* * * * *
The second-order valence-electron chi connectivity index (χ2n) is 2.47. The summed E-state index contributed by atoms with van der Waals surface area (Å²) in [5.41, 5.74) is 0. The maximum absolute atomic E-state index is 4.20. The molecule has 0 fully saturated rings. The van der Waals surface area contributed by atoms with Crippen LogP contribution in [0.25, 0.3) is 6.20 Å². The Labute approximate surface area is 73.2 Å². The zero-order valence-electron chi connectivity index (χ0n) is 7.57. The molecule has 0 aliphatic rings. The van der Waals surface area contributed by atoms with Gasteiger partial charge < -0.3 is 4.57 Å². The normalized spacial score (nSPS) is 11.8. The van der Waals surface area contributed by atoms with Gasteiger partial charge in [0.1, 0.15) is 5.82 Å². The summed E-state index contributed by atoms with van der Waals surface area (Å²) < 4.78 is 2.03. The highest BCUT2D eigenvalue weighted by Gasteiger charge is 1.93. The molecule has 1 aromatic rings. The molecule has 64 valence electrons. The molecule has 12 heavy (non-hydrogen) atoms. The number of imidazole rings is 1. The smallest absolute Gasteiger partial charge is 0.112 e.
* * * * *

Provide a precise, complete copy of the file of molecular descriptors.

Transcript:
The second-order valence-electron chi connectivity index (χ2n) is 2.47. The summed E-state index contributed by atoms with van der Waals surface area (Å²) in [5.41, 5.74) is 0. The maximum absolute atomic E-state index is 4.20. The molecule has 0 fully saturated rings. The van der Waals surface area contributed by atoms with Crippen LogP contribution in [0.25, 0.3) is 6.20 Å². The Labute approximate surface area is 73.2 Å². The zero-order valence-electron chi connectivity index (χ0n) is 7.57. The molecule has 0 aliphatic rings. The van der Waals surface area contributed by atoms with Gasteiger partial charge < -0.3 is 4.57 Å². The normalized spacial score (nSPS) is 11.8. The van der Waals surface area contributed by atoms with Gasteiger partial charge in [0.1, 0.15) is 5.82 Å². The summed E-state index contributed by atoms with van der Waals surface area (Å²) < 4.78 is 2.03. The highest BCUT2D eigenvalue weighted by Gasteiger charge is 1.93. The molecule has 1 aromatic rings. The molecule has 64 valence electrons. The molecule has 12 heavy (non-hydrogen) atoms. The number of imidazole rings is 1. The smallest absolute Gasteiger partial charge is 0.112 e.